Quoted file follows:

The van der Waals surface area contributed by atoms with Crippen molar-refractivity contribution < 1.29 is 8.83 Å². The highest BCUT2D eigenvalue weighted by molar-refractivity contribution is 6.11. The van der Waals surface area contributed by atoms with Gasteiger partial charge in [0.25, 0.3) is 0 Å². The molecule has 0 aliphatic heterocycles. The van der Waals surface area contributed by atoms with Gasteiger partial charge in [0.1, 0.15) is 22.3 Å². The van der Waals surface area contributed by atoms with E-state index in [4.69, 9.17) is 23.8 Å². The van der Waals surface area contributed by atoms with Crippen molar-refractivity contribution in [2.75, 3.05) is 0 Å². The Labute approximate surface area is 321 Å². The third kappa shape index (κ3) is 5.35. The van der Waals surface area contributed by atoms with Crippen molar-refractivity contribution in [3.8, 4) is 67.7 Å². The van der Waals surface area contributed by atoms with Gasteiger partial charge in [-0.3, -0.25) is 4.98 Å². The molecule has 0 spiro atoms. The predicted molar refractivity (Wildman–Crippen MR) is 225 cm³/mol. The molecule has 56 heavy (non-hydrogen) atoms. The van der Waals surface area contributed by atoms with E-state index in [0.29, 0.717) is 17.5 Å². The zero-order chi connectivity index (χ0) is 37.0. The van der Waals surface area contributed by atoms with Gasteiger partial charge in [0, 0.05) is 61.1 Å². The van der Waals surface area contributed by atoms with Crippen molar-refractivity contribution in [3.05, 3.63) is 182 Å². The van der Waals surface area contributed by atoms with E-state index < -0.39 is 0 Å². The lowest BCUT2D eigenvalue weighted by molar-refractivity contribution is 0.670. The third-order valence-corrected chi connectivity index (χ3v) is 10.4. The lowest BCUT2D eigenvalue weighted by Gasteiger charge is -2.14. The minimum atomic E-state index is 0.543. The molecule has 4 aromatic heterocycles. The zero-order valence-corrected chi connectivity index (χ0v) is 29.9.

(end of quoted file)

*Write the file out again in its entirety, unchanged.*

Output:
The van der Waals surface area contributed by atoms with Crippen molar-refractivity contribution < 1.29 is 8.83 Å². The highest BCUT2D eigenvalue weighted by molar-refractivity contribution is 6.11. The van der Waals surface area contributed by atoms with Gasteiger partial charge in [0.25, 0.3) is 0 Å². The molecule has 0 aliphatic heterocycles. The van der Waals surface area contributed by atoms with Gasteiger partial charge in [0.1, 0.15) is 22.3 Å². The van der Waals surface area contributed by atoms with E-state index in [4.69, 9.17) is 23.8 Å². The van der Waals surface area contributed by atoms with Crippen molar-refractivity contribution in [2.75, 3.05) is 0 Å². The Labute approximate surface area is 321 Å². The third kappa shape index (κ3) is 5.35. The van der Waals surface area contributed by atoms with Crippen molar-refractivity contribution in [3.8, 4) is 67.7 Å². The van der Waals surface area contributed by atoms with Gasteiger partial charge in [-0.3, -0.25) is 4.98 Å². The molecule has 0 spiro atoms. The predicted molar refractivity (Wildman–Crippen MR) is 225 cm³/mol. The molecule has 56 heavy (non-hydrogen) atoms. The van der Waals surface area contributed by atoms with E-state index in [0.29, 0.717) is 17.5 Å². The zero-order chi connectivity index (χ0) is 37.0. The van der Waals surface area contributed by atoms with Gasteiger partial charge in [0, 0.05) is 61.1 Å². The van der Waals surface area contributed by atoms with Crippen molar-refractivity contribution in [3.05, 3.63) is 182 Å². The van der Waals surface area contributed by atoms with E-state index < -0.39 is 0 Å². The lowest BCUT2D eigenvalue weighted by molar-refractivity contribution is 0.670. The third-order valence-corrected chi connectivity index (χ3v) is 10.4. The lowest BCUT2D eigenvalue weighted by Gasteiger charge is -2.14. The minimum atomic E-state index is 0.543. The molecule has 4 aromatic heterocycles. The zero-order valence-corrected chi connectivity index (χ0v) is 29.9.